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16 April 2009 Edition

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The Mary Nelis Column

Paying off the bigots

NOW let’s see if I have got it right. While Polish residents of the Village area of Belfast were being intimidated out of their homes, representatives of unionist paramilitaries, long associated with racist and sectarian incidents in the North, were in Poland on what has been described as “ground-breaking anti-racism training” paid for out of the public purse.
The programme, accredited under the City and Guilds Board of Examiners and with the title ‘The Thin End of the Wedge,’  has been hailed as an unprecedented step against racism for people whose past associates included the British National Party and its offshoot, Combat 18.
Those who know the track record of the various unionist paramilitaries will take the Damascus-like conversion against racism with a large pinch of salt. It’s not all that long ago that graffiti appeared on the walls of one of their strongholds, Sandy Row, proclaiming “Sandy Row is Sandy Row”. Translated, this meant Sandy Row is white, Protestant and British – ‘no Taigs, Chinese, Polish, or Asian in our territory’.

Those who know the track record of the various unionist paramilitaries will take the Damascus-like conversion against racism with a large pinch of salt 

The ethnic minorities who fled from poverty and violence in their own countries and sought refuge in what they hoped was a peaceful North have found, to their cost, that racism and sectarianism are fundamental to the unionist way of life. They have become the targets for violent racist attacks, reserved in the past for Catholic nationalists.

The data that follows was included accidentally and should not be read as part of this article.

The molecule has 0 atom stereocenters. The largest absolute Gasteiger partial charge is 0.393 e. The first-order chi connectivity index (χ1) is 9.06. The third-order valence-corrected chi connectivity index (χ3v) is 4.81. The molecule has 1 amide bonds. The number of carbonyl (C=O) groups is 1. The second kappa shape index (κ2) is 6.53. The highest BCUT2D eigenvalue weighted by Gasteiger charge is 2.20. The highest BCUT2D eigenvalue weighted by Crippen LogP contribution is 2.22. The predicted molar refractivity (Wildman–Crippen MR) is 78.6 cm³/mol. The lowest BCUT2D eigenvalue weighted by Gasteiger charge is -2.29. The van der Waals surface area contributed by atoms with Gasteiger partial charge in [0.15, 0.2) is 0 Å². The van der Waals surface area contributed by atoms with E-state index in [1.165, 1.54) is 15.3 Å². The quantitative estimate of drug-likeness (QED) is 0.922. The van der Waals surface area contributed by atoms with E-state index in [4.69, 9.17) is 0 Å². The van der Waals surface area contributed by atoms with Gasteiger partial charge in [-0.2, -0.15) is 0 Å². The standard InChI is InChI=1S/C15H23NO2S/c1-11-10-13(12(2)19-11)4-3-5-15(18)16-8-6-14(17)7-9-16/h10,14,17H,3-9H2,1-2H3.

In the aftermath of the disturbances at the World Cup soccer match between the Six-County team and Poland, over 40 Polish nationals were intimidated from their homes in that heartland of unionist extremism, The Village. Long before a Polish football fan set foot in Belfast, the threatening messages were painted on its walls by the comrades of those participating in the Polish junket. There is little that happens in that unionist neck of the woods that is not sanctioned by the UDA or the UVF.
The Village, noted in the past for its “Kill All Taigs” and “No Pope Here” graffiti, boasted in the early 1970s of its association with a paramilitary organisation calling itself ‘The Village Assassination Squad’ whose objective was to ethnically cleanse any Catholic in or even near Protestant south Belfast. Many Catholics who made the mistake of taking a short cut through the area to work paid for it with their lives.    
The PSNI arrested four Polish fans in respect of the football disturbances; no one was arrested for the attacks on the homes of the Polish residents of the Village, which is hardly surprising.
There have been at least 700 racially-motivated attacks against ethnic minority communities living in predominantly unionist/loyalist areas of Belfast over the past five years. Intimidation, involving physical assault and destruction of property, has been the calling card of unionists paramilitaries whose sectarian roots underpin life in the Village and Sandy Row areas.
The blame for the latest pogrom of the Polish ethnic community has been laid at the door of Polish football fans.
But just in case the Polish community didn’t get the message from the Village, the Windsor Park fans, standing behind the flags and emblems of the various unionist paramilitary organisations, booed and jeered during the playing of the Polish national anthem.
The Shankill Specialist Transition Training Company, whose programme claims to help unionist paramilitaries understand “the dangerous outcomes of racism”, might reflect on the history of ethnic cleansing in the North. Perhaps module two of the next junket could begin with 1921. The mind boggles.

An Phoblacht
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Dublin 1